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Exchange Chambers, 12th February 2020

Source: www.exchangechambers.co.uk

Permitted Development (1) – payphone kiosks and advertisements – Exchange Chambers

‘Under Part 16 Class A of Schedule 2 of the Town and Country Planning (General Permitted Development) (England) Order 2015 development consisting of the installation, alteration or replacement of any electronic communications apparatus is permitted development, subject to a requirement for prior approval.’

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Exchange Chambers, 12th February 2020

Source: www.exchangechambers.co.uk

Beauty, Trees and Zoning – Exchange Chambers

‘As the United Kingdom begins to plot a new course outside the European Union, 2020 has begun with a flurry of reports (doubtless with one eye on the forthcoming Planning White Paper in England) recommending changes to planning law and land use policies, whether in the interests of economic development, more beautiful places, nature conservation or combatting climate change.’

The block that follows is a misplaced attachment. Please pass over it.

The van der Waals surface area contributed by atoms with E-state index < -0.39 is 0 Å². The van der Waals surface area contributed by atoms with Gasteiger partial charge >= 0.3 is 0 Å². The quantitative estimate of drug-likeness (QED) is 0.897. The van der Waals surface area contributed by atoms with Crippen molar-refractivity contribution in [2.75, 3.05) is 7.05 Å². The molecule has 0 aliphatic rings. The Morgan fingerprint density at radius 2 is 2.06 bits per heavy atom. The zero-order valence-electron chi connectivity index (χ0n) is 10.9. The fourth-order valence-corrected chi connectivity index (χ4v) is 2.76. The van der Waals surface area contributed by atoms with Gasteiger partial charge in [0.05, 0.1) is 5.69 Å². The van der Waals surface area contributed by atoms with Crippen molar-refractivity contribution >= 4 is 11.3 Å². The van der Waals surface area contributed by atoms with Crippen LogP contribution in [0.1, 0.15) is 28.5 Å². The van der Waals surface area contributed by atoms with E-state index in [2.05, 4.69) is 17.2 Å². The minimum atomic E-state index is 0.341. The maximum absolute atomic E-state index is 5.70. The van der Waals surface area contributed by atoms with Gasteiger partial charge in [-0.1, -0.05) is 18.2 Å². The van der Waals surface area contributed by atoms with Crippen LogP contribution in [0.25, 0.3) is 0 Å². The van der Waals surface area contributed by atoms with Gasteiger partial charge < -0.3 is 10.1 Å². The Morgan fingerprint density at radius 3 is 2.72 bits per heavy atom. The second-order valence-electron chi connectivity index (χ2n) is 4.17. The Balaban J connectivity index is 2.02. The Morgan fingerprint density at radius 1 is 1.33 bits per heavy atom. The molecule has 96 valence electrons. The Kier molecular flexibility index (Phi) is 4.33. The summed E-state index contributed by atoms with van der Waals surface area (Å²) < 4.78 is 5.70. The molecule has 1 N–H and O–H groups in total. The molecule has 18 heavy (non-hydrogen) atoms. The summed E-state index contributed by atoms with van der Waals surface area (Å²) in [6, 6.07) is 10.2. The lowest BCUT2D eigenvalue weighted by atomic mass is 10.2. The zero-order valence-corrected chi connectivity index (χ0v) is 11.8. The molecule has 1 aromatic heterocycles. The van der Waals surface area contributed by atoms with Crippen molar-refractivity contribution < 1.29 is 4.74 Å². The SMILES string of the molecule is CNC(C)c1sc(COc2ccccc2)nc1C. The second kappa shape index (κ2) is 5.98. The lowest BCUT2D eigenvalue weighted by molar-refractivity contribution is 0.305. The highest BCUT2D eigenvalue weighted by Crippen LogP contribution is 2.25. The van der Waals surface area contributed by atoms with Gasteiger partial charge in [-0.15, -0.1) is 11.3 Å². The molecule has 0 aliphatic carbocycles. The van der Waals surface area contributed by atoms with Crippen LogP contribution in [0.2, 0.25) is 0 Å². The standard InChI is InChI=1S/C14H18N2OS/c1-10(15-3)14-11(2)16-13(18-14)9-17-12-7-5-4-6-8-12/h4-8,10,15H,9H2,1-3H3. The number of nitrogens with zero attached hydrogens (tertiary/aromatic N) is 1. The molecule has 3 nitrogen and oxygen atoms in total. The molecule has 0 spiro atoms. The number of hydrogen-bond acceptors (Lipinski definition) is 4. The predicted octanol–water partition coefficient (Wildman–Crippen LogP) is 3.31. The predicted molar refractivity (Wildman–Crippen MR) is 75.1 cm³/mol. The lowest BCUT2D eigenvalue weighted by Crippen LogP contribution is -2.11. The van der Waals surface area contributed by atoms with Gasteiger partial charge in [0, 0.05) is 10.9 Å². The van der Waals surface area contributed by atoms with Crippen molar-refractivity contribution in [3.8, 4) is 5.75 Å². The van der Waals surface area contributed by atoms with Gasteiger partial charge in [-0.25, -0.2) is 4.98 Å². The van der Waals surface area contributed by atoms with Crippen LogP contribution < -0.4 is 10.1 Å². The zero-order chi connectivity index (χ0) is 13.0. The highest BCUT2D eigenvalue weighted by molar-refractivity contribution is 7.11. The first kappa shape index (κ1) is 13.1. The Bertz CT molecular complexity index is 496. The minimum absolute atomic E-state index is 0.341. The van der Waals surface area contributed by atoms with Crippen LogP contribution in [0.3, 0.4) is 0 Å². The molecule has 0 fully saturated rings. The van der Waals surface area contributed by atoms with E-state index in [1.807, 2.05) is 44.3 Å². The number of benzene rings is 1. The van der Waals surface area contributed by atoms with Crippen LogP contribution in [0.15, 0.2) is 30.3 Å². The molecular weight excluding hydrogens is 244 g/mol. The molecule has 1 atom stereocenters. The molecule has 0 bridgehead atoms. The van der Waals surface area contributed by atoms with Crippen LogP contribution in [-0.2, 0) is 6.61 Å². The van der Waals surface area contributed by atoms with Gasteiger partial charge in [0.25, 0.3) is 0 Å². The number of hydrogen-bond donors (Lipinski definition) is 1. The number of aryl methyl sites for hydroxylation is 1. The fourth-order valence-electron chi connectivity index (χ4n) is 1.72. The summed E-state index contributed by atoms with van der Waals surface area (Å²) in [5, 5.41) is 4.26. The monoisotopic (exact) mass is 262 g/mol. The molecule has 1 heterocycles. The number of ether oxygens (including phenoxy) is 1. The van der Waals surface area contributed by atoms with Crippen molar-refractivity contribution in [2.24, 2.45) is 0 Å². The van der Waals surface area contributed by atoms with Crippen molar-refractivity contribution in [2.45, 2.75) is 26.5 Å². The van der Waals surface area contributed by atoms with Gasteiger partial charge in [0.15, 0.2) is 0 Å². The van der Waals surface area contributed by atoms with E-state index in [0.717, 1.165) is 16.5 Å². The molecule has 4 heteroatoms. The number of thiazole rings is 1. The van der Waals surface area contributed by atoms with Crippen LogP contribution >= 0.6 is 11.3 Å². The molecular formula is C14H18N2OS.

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Exchange Chambers, 12th February 2020

Source: www.exchangechambers.co.uk

The Power to Amend a Proposals Map – to correct a manifest error – Exchange Chambers

Posted February 14th, 2020 in chambers articles, environmental protection, local government, news, planning by sally

‘Part 1 of the Vale of White Horse Local Plan was adopted in December 2016 and showed some land in North Hinksey Village as within the Oxford Green Belt. When the plan was being prepared, the Council had proposed to remove the land from the Green Belt but the proposal (along with others) was not supported by the Local Plan Inspector and the Council published modifications to the draft plan intended to give effect to the Inspector’s recommendations. The plan was adopted with the modifications but by mistake the Proposals Map showed the land as within the settlement boundary of North Hinksey and thereby not within the Green Belt. The mistake was, apparently, a simple administrative error.’

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Exchange Chambers, 12th February 2020

Source: www.exchangechambers.co.uk